Related Reviews
Opera News
'A new period-instrument ensemble from London brings verve, precision and spontaneity to a recording of J. S. Bach's Easter and Ascension Oratorios.'
more >>
The Consort
'This particular recording, featuring the Retrospect Ensemble, has a lot to recommend it; especially the technically refined and elegant quality of both the orchestra and the soloists. The choruses are refreshingly crisp and bright, sung in a soloistic manner that I find very appealing.'
more >>
PS Tracks
'It is simply the most musical realization of these two works I have ever encountered'.
more >>
The Absolute Sound
'The Retrospect Ensemble's Bach performances are pretty much ideal...'
more >>
OregonLive.com
'...a bright British conductor...'
more >>
Fanfare
'Heartily recommended.'
more >>
Classica
4 Stars
'...le duo meditative de la soprano et flute traversière idéalment assure par Carolyn Sampson et Rachel Brown.'
more >>
tommanoff.com
'...the conductor is an exceptional interpreter of [Purcell's] music.'
more >>
Audiophile Audition
5 Stars
Multichannel Disc of the Month: 'The fact is that there is not a weak link anywhere in this cast...'
more >>
American Record Guide
'...a nicely blended and balanced instrumental group'.
more >>
MusicWeb International
"...the Linn recording is a must."
more >>
Gramophone
'The Retrospect Ensemble's orchestral playing and choral singing is of the highest quality...'
more >>
Scotland on Sunday
5 Stars
"There is plenty of action and passion in these two, quite different, works..."
more >>
BBC Music Magazine
4 Stars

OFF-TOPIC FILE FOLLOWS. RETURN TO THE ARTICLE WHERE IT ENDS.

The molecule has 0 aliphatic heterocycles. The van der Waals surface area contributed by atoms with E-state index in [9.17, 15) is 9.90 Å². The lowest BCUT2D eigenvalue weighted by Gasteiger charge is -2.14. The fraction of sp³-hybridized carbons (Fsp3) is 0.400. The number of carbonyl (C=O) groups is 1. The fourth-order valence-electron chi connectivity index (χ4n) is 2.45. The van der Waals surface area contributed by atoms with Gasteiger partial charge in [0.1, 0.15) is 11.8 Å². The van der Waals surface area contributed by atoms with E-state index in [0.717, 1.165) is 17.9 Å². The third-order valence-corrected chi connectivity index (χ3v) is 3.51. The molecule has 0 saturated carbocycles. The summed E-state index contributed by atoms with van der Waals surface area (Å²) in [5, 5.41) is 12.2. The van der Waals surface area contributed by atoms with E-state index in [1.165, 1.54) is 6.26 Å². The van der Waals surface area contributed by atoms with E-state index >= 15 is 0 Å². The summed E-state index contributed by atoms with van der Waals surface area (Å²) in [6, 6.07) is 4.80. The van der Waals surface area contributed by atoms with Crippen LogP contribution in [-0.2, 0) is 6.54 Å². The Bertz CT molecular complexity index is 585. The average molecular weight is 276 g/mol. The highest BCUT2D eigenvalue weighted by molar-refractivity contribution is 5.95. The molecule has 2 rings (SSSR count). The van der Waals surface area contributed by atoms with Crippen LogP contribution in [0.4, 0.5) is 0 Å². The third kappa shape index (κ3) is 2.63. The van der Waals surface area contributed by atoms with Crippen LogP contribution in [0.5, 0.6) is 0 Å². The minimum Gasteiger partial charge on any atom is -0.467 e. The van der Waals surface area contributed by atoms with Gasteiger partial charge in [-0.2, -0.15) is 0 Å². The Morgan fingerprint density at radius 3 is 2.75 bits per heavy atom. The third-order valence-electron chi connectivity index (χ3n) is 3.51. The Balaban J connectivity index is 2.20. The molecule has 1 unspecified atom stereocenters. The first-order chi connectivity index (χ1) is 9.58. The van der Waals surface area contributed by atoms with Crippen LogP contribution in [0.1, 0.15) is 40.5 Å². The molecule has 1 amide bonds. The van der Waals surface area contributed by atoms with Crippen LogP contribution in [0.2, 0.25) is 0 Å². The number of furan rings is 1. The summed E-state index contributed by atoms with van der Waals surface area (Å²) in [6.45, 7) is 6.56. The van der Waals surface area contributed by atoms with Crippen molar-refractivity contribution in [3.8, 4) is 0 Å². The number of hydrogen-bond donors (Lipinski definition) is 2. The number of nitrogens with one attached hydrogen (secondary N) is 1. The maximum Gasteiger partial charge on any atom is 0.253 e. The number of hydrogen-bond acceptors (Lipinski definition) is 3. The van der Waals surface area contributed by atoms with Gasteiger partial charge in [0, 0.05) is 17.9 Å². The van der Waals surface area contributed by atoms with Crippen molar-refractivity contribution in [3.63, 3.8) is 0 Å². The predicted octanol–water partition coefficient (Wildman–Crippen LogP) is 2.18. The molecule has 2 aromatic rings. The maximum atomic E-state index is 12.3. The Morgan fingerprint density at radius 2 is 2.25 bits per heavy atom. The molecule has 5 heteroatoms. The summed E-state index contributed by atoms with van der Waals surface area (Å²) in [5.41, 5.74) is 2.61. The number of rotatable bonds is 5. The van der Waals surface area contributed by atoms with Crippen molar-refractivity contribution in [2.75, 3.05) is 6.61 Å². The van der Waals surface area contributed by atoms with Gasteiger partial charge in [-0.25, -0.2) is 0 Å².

'...enjoyably relaxed and unselfconscious performances.'
more >>
Pizzicato
5 Stars
'...superbement interprétées.'
more >>
Audio Video Club of Atlanta
'...the impression is that of heavenly beauty without earthly weight...'
more >>
International Records Review
'...highly impressive playing...'
more >>
San Francisco Classical Voice
'The soloists are all excellent.'
more >>
McAlister Matheson Music
'top class'
more >>
The Observer
"Matthew Halls directs sprightly singers and accomplished players."
more >>
The Times
4 Stars
"A disc to make your heart leap."
more >>
ResMusica
Clef de ResMusica Award: 'Un premier disque d'un ensemble prometteur, enregistré qui plus est de fort belle manière par Linn Records.'
more >>
AudioVideoHD
'...dirigiendo esta brillante y fresca interpretación de dos de los tres monumentales oratorios de Bach...'
more >>
Early Music Review
'Fielding an excellent group of singers and players, and with soloists of such calibre, this is a landmark Bach recording.'
more >>
The Sunday Times
4 Stars
Classical Record of the Week: "Top-drawer Bach throughout, beautifully recorded and documented by Linn."
more >>
Le Monde
'...la plus belle musicalité...'
more >>
The Scotsman
5 Stars
"Musical highs don't come much better...Conductor Matthew Halls gleans warmth from this wonderful music."
more >>
SA-CD.net
5 Stars
"Retrospect Ensemble simply sparkles in this repertoire...Johann Sebastian himself would give this one not 5 but 10 stars as well."
more >>
Classics Today
5 Stars
'...can boast renditions of Bach's Easter and Ascension oratorios as fine as--or better than--any in the catalog.'
more >>
Musical Pointers
"The recording at St Jude's Church in Hampstead...makes the most of a perfect acoustic."
more >>

Retrospect Ensemble - J.S. Bach Easter and Ascension Oratorios - musica Dei donum


01 April 2012
musica Dei donum
Johan van Veen

 

When Jesus, after his resurrection, meets Mary Magdalene at the sepulchre she wants to hold him, but he says: "Do not hold on to me, for I have not yet ascended to the Father." The resurrection and the ascension are closely connected, as is also expressed in the oratorios Die Auferstehung und Himmelfahrt Jesu by Karl Wilhelm Ramler, which were set by Georg Philipp Telemann and Carl Philipp Emanuel Bach. Johann Sebastian Bach didn't compose such a work, but rather two pieces for Easter and for Ascension Day. It makes sense to combine them on one disc, and it is surprising it hasn't happened that often. According to the Bach Cantatas website only two commercial recordings of this kind exist, one with the Bach Collegium Japan and one under the direction of Gustav Leonhardt.